FCC to ecide on state powers over the internet

02 Feb 2015


Federal regulators are pushing ahead with a proposal to help two cities fighting with their state governments over setting up alternatives to large internet providers, dallasnews.com reported

This week the Federal Communications Commission will start considering a draft decision for intervention against state laws in Tennessee and North Carolina that limited internet access operated and sold by cities, according to a senior FCC official. The draft could be circulated by FCC chairman Tom Wheeler to his fellow commissioners as early as Monday, and the decision would be put to vote at the FCC's public meeting on 26 Febuary.

In the event of approval, the FCC would find that the states had erected barriers to the timely and reasonable deployment of high-speed internet access in some parts of Tennessee and North Carolina.

It would also effectively knock down the state laws that, according to cities, came in the way of the cities building viable competitors to service poviders like Comcast and Verizon.

The draft decision targeted legal hurdles that made it more difficult for city- or community-run internet services to get off the ground.

For instance Tennessee had passed rules that prohibited cities from setting up high-capacity networks beyond a certain geographic area.

Meanwhile, senator Patrick Leahy,  ranking member, Senate Judiciary Committee On the Federal Communications Commission's Steps To Speed Internet Delivery For Rural Consumers said in a news release: ''The Federal Communications Commission (FCC) on Thursday approved a new definition for what constitutes broadband service, dramatically increasing the required minimum speeds from the current standard and marking an important improvement for rural states to access high-speed Internet.''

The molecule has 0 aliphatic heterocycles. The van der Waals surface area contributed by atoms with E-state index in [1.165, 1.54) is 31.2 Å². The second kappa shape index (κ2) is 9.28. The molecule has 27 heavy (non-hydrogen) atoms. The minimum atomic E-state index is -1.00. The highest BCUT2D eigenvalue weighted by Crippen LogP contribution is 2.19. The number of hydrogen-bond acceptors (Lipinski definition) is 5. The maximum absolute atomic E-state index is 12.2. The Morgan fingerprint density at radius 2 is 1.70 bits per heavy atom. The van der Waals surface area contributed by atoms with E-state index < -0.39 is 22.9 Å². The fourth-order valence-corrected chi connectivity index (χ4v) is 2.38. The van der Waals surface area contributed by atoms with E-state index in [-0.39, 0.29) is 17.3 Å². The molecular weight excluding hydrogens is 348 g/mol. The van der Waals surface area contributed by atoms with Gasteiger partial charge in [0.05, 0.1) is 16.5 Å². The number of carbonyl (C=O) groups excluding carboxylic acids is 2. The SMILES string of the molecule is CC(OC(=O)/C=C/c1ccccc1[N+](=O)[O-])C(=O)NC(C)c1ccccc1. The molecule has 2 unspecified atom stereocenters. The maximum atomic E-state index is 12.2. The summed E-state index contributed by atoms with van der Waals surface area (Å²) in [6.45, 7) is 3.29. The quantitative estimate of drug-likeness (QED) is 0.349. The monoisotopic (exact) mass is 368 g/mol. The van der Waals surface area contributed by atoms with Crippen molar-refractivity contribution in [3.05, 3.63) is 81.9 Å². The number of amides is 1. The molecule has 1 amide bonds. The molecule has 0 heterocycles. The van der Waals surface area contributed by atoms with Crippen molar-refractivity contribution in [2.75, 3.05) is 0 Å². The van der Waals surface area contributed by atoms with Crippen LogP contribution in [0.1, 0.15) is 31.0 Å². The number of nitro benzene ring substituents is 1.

''Today, the FCC voted to recognize what millions of Americans living in rural areas have long realized – that minimum Internet speeds for rural consumers need to be faster. The FCC's action today has the potential to dramatically boost deployment of high-speed Internet access to underserved areas like Vermont.

According to the FCC's own data, 53 per cent of rural consumers lack access to the new speed standard set today while only 8 percent lack access to the same speed in urban areas. This stunning broadband divide must be closed or we will leave millions of Americans behind online.

Access to the Internet is one of the keys to our global economic competitiveness. The FCC's action today is an important step in ensuring that all Americans, regardless of where they live, have meaningful access to this critical resource.''

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